Since April is Digital Spring Cleaning Month, the Better Business Bureau has joined with the National Cyber Security Alliance to offer tips to safeguard your personal data. Below are some tips that you can take each week to ensure the safety of your sensitive data.
Week 1: Keep clean machines
As a very basic first step, make sure that all web-connected devices ‒ including PCs, mobile phones, smartphones and tablets ‒ are free from malware and infections. Use this as a launch pad for your month of digital maintenance.
Keep all critical software current: Having all software current is one of the best security measures you can take. This includes security software, web browsers, document readers, operating systems and any other software you use regularly.
Clean up your mobile life: Most of us have apps we no longer use as well as ones that need updating. Delete unused apps and keep others current, including the operating system on your mobile device. An added benefit of deleting unused apps is more storage space and longer battery life. Actively manage your location services, Bluetooth, microphone and camera – making sure apps use them appropriately.
Week 2: Make sure you’re secure
Building on week 1, users can enhance the security of their online accounts – a fast and simple way to be safer online. There are quick and easy things you can do that have long-term safety and security benefits.
Get two steps ahead: Turn on two-step authentication ‒ also known as two-step verification or multi-factor authentication ‒ on accounts where available. Many of the internet’s most popular email services, social networks and financial institutions offer this key security step free of charge, but you must opt in to turn it on. Visit stopthinkconnect.org/2stepsahead to learn more.
Secure your router: Make sure your router has a strong password and does not broadcast who you are through its name, such as “the Jones Family” or “123 Elm Street.” Update your router software as well.
Make better passwords: If your passwords are too short or easy to guess, it’s like leaving the front door to your home unlocked. Longer passwords and those that combine capital and lowercase letters with numbers and symbols provide better protection.
Unique account, unique password: Having separate passwords ‒ at least for key accounts like email, banking, and social networking ‒ helps to thwart cyber-criminals.
Write it down and keep it safe: Everyone can forget a password. Keep a list that’s stored in a safe, secure place in your home.
Secure your phone: Use a passcode or a finger swipe to unlock your phone.
Week 3: Digital file purge and protection
Tend to your digital records, PCs, phones and any device with storage just as you do for paper files.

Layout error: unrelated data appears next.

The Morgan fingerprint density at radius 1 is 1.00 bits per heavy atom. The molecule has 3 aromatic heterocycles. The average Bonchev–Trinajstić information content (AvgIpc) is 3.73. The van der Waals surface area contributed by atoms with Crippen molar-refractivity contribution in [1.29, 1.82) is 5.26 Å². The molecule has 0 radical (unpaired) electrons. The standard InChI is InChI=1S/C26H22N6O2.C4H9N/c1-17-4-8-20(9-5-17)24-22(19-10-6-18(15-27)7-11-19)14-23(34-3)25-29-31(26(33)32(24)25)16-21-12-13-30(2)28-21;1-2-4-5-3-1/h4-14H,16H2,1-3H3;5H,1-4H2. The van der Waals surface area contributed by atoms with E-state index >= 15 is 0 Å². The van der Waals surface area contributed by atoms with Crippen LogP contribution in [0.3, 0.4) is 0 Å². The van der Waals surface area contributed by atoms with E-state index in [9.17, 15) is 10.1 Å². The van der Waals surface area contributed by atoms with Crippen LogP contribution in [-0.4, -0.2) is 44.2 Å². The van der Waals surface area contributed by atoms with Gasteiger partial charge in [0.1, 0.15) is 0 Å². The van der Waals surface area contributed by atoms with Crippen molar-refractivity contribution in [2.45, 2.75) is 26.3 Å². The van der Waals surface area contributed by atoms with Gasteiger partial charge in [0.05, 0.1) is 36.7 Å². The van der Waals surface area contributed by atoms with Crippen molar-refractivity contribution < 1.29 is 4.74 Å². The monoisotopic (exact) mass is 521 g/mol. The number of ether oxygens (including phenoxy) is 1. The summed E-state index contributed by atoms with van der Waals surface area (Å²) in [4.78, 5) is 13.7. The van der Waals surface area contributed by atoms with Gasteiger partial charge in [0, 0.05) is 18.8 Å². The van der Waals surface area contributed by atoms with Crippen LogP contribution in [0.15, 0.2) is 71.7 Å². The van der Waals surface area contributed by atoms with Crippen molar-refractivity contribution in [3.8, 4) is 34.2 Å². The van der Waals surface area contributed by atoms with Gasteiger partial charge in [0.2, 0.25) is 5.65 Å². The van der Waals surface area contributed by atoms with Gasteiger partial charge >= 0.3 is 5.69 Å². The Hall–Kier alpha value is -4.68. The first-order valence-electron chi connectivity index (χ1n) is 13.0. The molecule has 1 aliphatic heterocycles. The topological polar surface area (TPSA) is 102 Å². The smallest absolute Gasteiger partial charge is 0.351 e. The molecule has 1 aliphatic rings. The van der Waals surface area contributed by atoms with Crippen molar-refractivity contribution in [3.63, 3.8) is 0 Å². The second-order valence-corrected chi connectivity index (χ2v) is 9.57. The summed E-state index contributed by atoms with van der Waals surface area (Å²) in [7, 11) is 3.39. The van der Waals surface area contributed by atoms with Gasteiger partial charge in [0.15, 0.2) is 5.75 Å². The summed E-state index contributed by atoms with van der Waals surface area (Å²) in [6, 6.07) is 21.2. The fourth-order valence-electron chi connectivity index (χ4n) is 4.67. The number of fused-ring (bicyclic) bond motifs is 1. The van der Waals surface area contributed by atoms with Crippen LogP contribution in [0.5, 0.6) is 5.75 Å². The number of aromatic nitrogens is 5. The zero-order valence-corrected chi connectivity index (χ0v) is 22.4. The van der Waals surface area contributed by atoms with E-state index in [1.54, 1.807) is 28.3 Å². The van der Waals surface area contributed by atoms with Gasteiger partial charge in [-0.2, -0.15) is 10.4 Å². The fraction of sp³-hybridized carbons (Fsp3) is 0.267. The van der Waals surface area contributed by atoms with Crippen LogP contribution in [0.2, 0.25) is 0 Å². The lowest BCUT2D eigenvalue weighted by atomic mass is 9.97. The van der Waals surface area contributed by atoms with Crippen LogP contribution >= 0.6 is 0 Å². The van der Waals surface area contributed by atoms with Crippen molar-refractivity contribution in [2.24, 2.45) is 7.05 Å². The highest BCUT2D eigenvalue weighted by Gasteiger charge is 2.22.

Clean up your email: Save only those emails you really need. Your inbox is likely stuffed with lots of outdated materials. Delete or archive what you don’t need and be sure to empty your deleted mail folders.
File upkeep: Delete or archive older files such as numerous drafts of the same document and outdated financial statements.
Manage subscriptions: Unsubscribe to newsletters, email alerts and updates you no longer read.
Dispose of electronics securely: Wiping data isn’t enough. When you dispose of old electronics, look for facilities that shred hard drives, disks and memory cards.
Update your online relationships: Review friends on social networks and contacts on phones and PCs and make sure everyone on those lists still belong.
Back it up: Copy important data to a secure cloud site or to another drive where it can be safely stored. Password protect backup drives and keep them in a different location off the network for maximum security. Commit to doing backups on a regular basis.
Empty your trash or recycle bin on all devices: Make sure to permanently delete old files.
Week 4: Clean up your online reputation
Parents and older kids with social media accounts can take an active role in making sure their online reputation is squeaky clean.
Own your online presence: Review the privacy and security settings on websites you use to be sure that they remain set to your comfort level for sharing. It’s OK to limit with whom you share information.
Clean up your social media presence: Delete old photos and comments that are embarrassing or no longer represent who you are. Review your personal information and update it where needed.
For more consumer tips on digital safety, check out the National Cyber Security Alliance at staysafeonline.org. Businesses can do a cyber safety check-up with BBB’s “5 Steps to Better Business Cybersecurity” at bbb.org/cybersecurity.
Kelvin Collins is president/CEO of the Better Business Bureau Serving the Fall Line Corridor including 83 counties in portions of Alabama, Georgia and South Carolina. The column is provided by the local BBB and the Council of Better Business Bureaus. The BBB sets standards for ethical business behavior, monitors compliance and helps consumers identify trustworthy businesses. Questions or complaints about a company or charity should be referred to the BBB at 1-800-763-4222, www.bbb.org or by email to firstname.lastname@example.org.